Wills & Probate
Wills & Probate Topics
The Importance of Wills
A will is an important document that every person should complete for a number of reasons . It is a written document setting out your wishes for your property and personal effects after you die. It allows you to properly provide for the people you care about and detail the gifts to organisations or institutions that `matter to you. It can also include your instructions as to your burial arrangements.
A will is the only way of truly protecting the interests of those whom you leave behind, especially when those people are minors below the age of eighteen. It removes any uncertainty as what your wishes are. Where children and minors are involved a will details the manner in which their gifts and benefits are maintained and managed until each child reaches the required age. You can also appoint a testamentary guardian to a child. This will be someone you trust who will be responsible in part or in full for the welfare of any child or children under the age 18.
When you die, your property must be dealt with. This will require the extraction of a Grant of Probate or Letters of Administration in the Irish Probate Registry. Only once Probate has been extracted can bills be paid and your property distributed. Making a will simplifies this with minimum delay. Where no will exists the Irish law concerning intestate estates applies, and your property is divided according to the rules set down for distribution. In practical terms this will mean that people outside your family will not receive any benefit or you estate is not divided in the manner you would like.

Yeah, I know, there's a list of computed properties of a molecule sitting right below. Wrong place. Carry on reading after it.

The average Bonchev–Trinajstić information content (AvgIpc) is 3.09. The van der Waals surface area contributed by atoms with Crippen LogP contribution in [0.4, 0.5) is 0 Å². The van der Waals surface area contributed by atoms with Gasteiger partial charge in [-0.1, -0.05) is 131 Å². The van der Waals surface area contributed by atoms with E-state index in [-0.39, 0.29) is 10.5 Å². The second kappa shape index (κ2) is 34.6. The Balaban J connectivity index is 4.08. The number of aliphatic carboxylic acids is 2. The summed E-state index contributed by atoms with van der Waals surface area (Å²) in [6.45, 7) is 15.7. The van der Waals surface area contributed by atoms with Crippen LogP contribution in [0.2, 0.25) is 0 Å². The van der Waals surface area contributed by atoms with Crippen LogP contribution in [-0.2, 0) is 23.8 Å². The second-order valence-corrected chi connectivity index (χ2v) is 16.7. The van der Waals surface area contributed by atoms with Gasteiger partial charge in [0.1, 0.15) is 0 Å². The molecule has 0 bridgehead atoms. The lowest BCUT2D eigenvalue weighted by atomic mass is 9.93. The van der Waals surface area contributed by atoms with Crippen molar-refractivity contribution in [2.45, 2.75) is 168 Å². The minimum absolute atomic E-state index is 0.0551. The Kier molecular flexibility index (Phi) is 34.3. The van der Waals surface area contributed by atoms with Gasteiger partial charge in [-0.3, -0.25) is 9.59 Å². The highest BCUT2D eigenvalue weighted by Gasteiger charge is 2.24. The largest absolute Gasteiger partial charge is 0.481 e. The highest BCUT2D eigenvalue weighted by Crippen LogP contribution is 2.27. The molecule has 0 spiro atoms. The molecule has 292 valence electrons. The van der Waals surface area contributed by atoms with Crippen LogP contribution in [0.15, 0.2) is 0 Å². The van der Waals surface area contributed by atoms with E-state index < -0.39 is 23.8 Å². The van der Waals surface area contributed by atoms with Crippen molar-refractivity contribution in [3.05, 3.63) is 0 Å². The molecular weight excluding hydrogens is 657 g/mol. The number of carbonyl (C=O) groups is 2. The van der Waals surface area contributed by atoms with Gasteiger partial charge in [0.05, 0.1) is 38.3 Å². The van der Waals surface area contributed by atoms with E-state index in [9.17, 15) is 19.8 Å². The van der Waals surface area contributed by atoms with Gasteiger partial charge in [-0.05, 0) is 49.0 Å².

The drafting of wills involves complex legal rules and should be done by a solicitor. It is also important to be fully advised as to the Irish law on estates and succession when preparing your will. Wills not properly drafted invariably fail due to one of the rules not being correctly adhered to This may result in costly Court Action to try and “prove” the will so that it may be admitted to the Irish Probate Office.
You may change or alter your will at any time. We would always recommend that you prepare a will based on the circumstances in your life as they exist at that time. If and when those circumstances change (e.g. the birth a child), you should change your will to take account of these new circumstances. Every person should consider updating their will every few years to account for changes in their lives or in the lives of those around them.
The importance of wills cannot be understated and it is imperative that the documents you prepare give your beneficiaries the maximum protection of law and the optimum tax advantage. A proper will gives proper peace of mind.
We fully advise, draft and prepare wills for execution in accordance with up to date best practice. We explain the rules of Irish succession law as they apply to wills and estate. We can advise on surviving husband/wife/partner rights, making “adequate provision” for your children and the role of executors, trustees and guardians. If you would like to prepare your will or have any queries in relation to a deceased’s estate in Ireland, please feel free to contact us.